Like you I never really noticed all of those things before I started writing.

And like Mary when I read a passage that sucks me in and makes me forget where I am I go back and read it again and again to try and figure out how they did it.

The first couple of times I read through a particularly well-written passage I do get that teeth-gnashing feeling (Will I EVER learn to write like that!) but eventually it becomes a learning experience and I try to remind myself that the authors who write these amazing passages started out just like me. The only limit to what I can do as a writer is the limit to what I am willing to learn.

Lexi said...

Amen, Louisa!

Chris Bailey said...

I look at those things, and at the things that I know I don't do well--like how did the author make me share the protagonist's emotion in that scene? Or how did I get to the feeling that I was there?

Also, I have to ask: brown chicken, brown cowww? If I act like I get it, I'll never learn anything new. ; )

Lexi said...

Chris, according to the Urban Dictionary's definition it is "An onomatopaeic imitation of the guitar riff commonly heard in
1970's porn movies." Bowng chicka bowng bowng=brown chicken, brown cow. See what an informative site this is?

Carla Swafford said...

I'm so glad you asked, Chris. I was wondering too and love the explanation.

Just as everyone, I enjoy a pretty turn of phrase, but that's not my style and I recognize it. If I started writing that way, it wouldn't be true to my voice. One of the things I learned (for myself) is if you can SIMPLY show a reader what is happening and what the characters are feeling, you'll forget that you're reading. The movie plays in your head instead.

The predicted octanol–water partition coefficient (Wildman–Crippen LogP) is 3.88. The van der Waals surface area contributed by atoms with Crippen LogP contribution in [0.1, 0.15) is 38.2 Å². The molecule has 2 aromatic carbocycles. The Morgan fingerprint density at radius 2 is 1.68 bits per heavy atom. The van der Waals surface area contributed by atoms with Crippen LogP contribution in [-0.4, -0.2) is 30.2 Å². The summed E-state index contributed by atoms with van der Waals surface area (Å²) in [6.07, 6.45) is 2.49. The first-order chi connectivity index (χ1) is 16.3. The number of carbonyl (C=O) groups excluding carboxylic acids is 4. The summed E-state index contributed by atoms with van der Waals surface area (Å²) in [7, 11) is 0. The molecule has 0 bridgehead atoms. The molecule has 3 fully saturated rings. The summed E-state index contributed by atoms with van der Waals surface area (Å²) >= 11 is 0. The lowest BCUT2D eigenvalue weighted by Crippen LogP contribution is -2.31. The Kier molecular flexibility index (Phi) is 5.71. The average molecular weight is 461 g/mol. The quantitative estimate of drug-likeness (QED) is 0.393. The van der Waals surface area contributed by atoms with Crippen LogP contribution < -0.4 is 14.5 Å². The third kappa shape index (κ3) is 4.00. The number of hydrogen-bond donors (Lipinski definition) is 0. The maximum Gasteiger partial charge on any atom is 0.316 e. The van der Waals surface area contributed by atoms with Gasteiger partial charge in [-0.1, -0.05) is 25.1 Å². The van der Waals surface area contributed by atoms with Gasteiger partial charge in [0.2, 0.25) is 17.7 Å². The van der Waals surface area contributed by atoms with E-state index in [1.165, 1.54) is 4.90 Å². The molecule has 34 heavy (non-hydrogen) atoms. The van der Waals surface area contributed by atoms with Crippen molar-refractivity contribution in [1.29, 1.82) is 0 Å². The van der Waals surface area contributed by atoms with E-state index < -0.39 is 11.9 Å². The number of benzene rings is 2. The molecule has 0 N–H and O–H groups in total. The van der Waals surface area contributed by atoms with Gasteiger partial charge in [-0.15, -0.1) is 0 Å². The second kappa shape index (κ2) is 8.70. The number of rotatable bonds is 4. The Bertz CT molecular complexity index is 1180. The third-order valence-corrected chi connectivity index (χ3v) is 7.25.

What I call fancy writing is okay in historical romances. To me, they most often spoke more eloquent back then and that would be expected. But in a contemporary, unless they're an old creature in a paranormal, it doesn't always work.

If the book is good, I won't realize what they're doing until I finish the book and then I can go back and pull the scenes that strike me the most. But if I find myself tearing the book apart as I read, then I know the book isn't doing its job.

I certainly read most books differently than before I became more 'experienced.'

Great post.

Lexi said...

Thanks, Carla! I love what you said about being true to yourself and showing what the character is feeling! So true, but hard to do!

Suzanne Johnson said...

You are absolutely right! I've been struggling through what should have been a perfectly wonderful apocalyptic cannibal story (a girl's gotta lighten up on the romance every now and then) but the author's head-hopping like a bunny rabbit. I finally had to put it down before I picked up any bad habits.

Cari Hislop said...

The curse of awakening the internal editor! It rarely shuts up except for when I need it most - when I'm writing. I think there must be something in writing a whole book that throws a switch in the brain. When I was writing short stories as a teen it was quite rare for me to be disturbed while reading, but now it's like I've grown a second head that won't shut up (and can't be removed). When I read a story that sucks me in and drowns out the editor I know I've found gold. Last year I discovered Aldous Huxley. I just love the way he paints pictures with words and his dialogue is genius. I may never write that well (though I'll give it a go) but I think the upside of the internal editor is that when we find something we enjoy, we really enjoy it!

Lexi said...

Suzanne, the head hopping drives me mad now! Can no longer read one of my formerly favorite romance writers because of it!

Lexi said...

Cari, when I find a writer that takes me away from my internal editor I soak them up! And dissect them, too. ;-)